This program project grant revolves around the development and function of the nervous system. The two experimental organisms, Drosophila and C. elegans, underscore an additional common theme of the application: the molecular basis of neural function and behavior in genetic systems. The links between the five projects/laboratories are therefore practical as well as intellectual. In the first and second project, the Drosophila circadian clock will be investigated. There is arguably more known about the molecular basis of circadian rhythms in Drosophila than in any other eukaryotic organism. Yet there are only two identified Drosophila clock components (PER and TIM), and neural substrate features of this system are primitive. The first Project proposes to identify biochemically additional clock components, and the second Project will largely focus on neural and physiological issues that address the Drosophila pacemaker mechanism. The third Project will focus on two Drosophila genes, elav and appl. ELAV provides a vital function essential for proper formation of the nervous system, and it has recently been shown that it functions as a regulator of neuron-specific alternate splicing. The application proposes to investigate with biochemical and genetic procedures how ELAV regulates splicing, with significant input from the Rosbash laboratory. Proposed experiments on APPL will test the hypothesis that it acts as a receptor that influences neuronal arbors and synapses. The fourth Project proposes to continue and extend studies on the contribution of CaM kinase to plastic behaviors, including learning and memory.
Specific aims i ncludes the identification of neurons requiring CaM kinase, the characterization of CaM kinase- dependent biochemical pathways, and characterization of the larval neuromuscular junction phenotype of animals with alterations in these biochemical pathway. Significant input for the Hall lab on courtship conditioning as well as from White lab on tyrosine beta hydroxylase mutant is anticipated. The fifth Project proposes to study olfaction in C. elegans. Specifically, the focus is on the regulatory gene odr-7 and its role in the determination of the AWA subtype of olfactory neurons and its sensory properties. Odr-7 encodes a unique member of the nuclear receptor family of transcription factors.
Specific aims i nclude the identification and characterization of targets of odr-7 regulation, analysis of the effects of spatial and temporal control of odr-7 expression, and the identification of additional genes required for the determination of sensory specificity of the AWA neurons.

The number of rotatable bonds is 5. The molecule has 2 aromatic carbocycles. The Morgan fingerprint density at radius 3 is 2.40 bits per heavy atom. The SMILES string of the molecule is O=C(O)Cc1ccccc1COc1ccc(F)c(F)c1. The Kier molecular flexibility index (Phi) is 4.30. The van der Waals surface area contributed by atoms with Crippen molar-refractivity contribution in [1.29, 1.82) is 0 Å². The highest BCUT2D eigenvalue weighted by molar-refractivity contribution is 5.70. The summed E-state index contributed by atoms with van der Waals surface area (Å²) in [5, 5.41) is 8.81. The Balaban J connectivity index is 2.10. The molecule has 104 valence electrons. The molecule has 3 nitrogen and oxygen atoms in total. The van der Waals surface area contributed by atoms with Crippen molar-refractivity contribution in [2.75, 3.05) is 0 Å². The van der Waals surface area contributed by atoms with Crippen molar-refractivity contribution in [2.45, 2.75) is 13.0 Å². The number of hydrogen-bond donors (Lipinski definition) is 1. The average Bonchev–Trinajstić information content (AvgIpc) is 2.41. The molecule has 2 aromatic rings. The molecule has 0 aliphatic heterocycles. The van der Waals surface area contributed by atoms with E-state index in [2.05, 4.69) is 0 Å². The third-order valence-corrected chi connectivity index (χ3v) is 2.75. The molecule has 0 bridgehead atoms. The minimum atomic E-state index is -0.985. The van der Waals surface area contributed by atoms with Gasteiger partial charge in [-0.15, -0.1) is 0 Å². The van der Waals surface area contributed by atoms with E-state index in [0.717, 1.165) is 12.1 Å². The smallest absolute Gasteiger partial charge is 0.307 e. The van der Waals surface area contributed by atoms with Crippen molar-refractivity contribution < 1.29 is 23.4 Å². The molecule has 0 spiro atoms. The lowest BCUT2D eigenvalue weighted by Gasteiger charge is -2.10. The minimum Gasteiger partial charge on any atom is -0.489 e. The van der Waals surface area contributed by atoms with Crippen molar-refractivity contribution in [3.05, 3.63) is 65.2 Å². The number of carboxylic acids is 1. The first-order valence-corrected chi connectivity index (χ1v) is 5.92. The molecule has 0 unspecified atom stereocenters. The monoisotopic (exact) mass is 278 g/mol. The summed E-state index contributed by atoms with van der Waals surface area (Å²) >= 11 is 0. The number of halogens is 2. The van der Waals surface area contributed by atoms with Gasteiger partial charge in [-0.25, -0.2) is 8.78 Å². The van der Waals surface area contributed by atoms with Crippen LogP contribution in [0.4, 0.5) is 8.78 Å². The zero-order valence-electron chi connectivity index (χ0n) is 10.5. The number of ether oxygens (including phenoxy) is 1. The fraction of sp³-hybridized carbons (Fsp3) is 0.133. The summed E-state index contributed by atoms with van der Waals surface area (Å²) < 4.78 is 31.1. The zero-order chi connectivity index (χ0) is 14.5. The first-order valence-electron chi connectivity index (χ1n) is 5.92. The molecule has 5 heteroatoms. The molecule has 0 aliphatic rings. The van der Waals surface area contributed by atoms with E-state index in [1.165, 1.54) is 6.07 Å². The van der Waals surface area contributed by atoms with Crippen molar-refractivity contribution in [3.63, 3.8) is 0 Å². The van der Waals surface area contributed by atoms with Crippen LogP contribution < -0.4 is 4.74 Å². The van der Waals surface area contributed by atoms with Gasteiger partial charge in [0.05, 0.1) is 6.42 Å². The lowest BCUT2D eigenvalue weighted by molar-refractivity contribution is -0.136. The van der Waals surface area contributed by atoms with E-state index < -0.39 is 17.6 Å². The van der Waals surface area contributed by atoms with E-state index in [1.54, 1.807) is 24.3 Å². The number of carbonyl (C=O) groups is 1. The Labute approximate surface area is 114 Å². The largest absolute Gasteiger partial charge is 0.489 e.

National Institute of Health (NIH)
National Institute of General Medical Sciences (NIGMS)
Research Program Projects (P01)
Project #
Application #
Study Section
Special Emphasis Panel (ZRG2 (01))
Program Officer
Tompkins, Laurie
Project Start
Project End
Budget Start
Budget End
Support Year
Fiscal Year
Total Cost
Indirect Cost
Brandeis University
Schools of Arts and Sciences
United States
Zip Code
Vodala, Sadanand; Pescatore, Stefan; Rodriguez, Joseph et al. (2012) The oscillating miRNA 959-964 cluster impacts Drosophila feeding time and other circadian outputs. Cell Metab 16:601-12
Shang, Yuhua; Haynes, Paula; Pírez, Nicolás et al. (2011) Imaging analysis of clock neurons reveals light buffers the wake-promoting effect of dopamine. Nat Neurosci 14:889-95
Hall, Jeffrey C (2005) Systems approaches to biological rhythms in Drosophila. Methods Enzymol 393:61-185
Choi, James C; Park, Demian; Griffith, Leslie C (2004) Electrophysiological and morphological characterization of identified motor neurons in the Drosophila third instar larva central nervous system. J Neurophysiol 91:2353-65
Busza, Ania; Emery-Le, Myai; Rosbash, Michael et al. (2004) Roles of the two Drosophila CRYPTOCHROME structural domains in circadian photoreception. Science 304:1503-6
Park, Demian; Coleman, Melissa J; Hodge, James J L et al. (2002) Regulation of neuronal excitability in Drosophila by constitutively active CaMKII. J Neurobiol 52:24-42
McDonald, M J; Rosbash, M; Emery, P (2001) Wild-type circadian rhythmicity is dependent on closely spaced E boxes in the Drosophila timeless promoter. Mol Cell Biol 21:1207-17
Joiner, M A; Griffith, L C (2000) Visual input regulates circuit configuration in courtship conditioning of Drosophila melanogaster. Learn Mem 7:32-42
Joiner, M A; Griffith, L C (1999) Mapping of the anatomical circuit of CaM kinase-dependent courtship conditioning in Drosophila. Learn Mem 6:177-92
DeSimone, S; Coelho, C; Roy, S et al. (1996) ERECT WING, the Drosophila member of a family of DNA binding proteins is required in imaginal myoblasts for flight muscle development. Development 122:31-9

Showing the most recent 10 out of 79 publications